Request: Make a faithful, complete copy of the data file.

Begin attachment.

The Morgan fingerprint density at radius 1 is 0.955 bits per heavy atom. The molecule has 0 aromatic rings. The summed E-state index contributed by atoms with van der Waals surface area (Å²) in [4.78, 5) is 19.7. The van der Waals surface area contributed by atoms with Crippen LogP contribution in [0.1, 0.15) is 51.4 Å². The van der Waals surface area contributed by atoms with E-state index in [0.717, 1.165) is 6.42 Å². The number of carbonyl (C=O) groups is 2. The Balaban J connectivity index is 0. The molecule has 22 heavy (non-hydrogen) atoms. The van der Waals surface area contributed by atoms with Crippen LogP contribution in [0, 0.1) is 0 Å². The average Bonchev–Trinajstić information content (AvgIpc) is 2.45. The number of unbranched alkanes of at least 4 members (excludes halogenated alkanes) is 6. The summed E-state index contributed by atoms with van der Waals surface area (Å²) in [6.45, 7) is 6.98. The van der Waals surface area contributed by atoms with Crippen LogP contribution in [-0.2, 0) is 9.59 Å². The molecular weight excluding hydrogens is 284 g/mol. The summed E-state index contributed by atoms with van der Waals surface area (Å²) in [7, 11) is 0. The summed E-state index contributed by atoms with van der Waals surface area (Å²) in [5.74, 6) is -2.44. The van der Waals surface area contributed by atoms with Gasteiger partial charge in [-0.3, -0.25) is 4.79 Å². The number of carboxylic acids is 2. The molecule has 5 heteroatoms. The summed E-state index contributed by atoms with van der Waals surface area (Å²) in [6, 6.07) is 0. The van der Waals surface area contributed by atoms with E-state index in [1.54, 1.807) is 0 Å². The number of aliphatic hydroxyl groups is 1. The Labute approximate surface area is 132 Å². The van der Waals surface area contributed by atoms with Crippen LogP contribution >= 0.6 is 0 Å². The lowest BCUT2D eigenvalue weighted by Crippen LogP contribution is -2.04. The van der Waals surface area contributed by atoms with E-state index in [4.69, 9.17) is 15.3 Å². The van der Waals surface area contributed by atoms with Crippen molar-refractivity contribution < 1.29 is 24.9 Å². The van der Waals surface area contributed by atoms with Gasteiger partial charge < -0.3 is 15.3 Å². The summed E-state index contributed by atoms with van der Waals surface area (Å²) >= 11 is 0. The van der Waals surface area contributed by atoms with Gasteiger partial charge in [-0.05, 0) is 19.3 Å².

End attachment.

The Morgan fingerprint density at radius 1 is 0.955 bits per heavy atom. The molecule has 0 aromatic rings. The summed E-state index contributed by atoms with van der Waals surface area (Å²) in [4.78, 5) is 19.7. The van der Waals surface area contributed by atoms with Crippen LogP contribution in [0.1, 0.15) is 51.4 Å². The van der Waals surface area contributed by atoms with E-state index in [0.717, 1.165) is 6.42 Å². The number of carbonyl (C=O) groups is 2. The Balaban J connectivity index is 0. The molecule has 22 heavy (non-hydrogen) atoms. The van der Waals surface area contributed by atoms with Crippen LogP contribution in [0, 0.1) is 0 Å². The average Bonchev–Trinajstić information content (AvgIpc) is 2.45. The number of unbranched alkanes of at least 4 members (excludes halogenated alkanes) is 6. The summed E-state index contributed by atoms with van der Waals surface area (Å²) in [6.45, 7) is 6.98. The van der Waals surface area contributed by atoms with Crippen LogP contribution in [-0.2, 0) is 9.59 Å². The molecular weight excluding hydrogens is 284 g/mol. The summed E-state index contributed by atoms with van der Waals surface area (Å²) in [7, 11) is 0. The summed E-state index contributed by atoms with van der Waals surface area (Å²) in [5.74, 6) is -2.44. The van der Waals surface area contributed by atoms with Gasteiger partial charge in [-0.3, -0.25) is 4.79 Å². The number of carboxylic acids is 2. The molecule has 5 heteroatoms. The summed E-state index contributed by atoms with van der Waals surface area (Å²) in [6, 6.07) is 0. The van der Waals surface area contributed by atoms with E-state index in [1.54, 1.807) is 0 Å². The number of aliphatic hydroxyl groups is 1. The Labute approximate surface area is 132 Å². The van der Waals surface area contributed by atoms with Crippen LogP contribution >= 0.6 is 0 Å². The lowest BCUT2D eigenvalue weighted by Crippen LogP contribution is -2.04. The van der Waals surface area contributed by atoms with E-state index in [4.69, 9.17) is 15.3 Å². The van der Waals surface area contributed by atoms with Crippen molar-refractivity contribution < 1.29 is 24.9 Å². The van der Waals surface area contributed by atoms with Gasteiger partial charge < -0.3 is 15.3 Å². The summed E-state index contributed by atoms with van der Waals surface area (Å²) >= 11 is 0. The van der Waals surface area contributed by atoms with Gasteiger partial charge in [-0.05, 0) is 19.3 Å².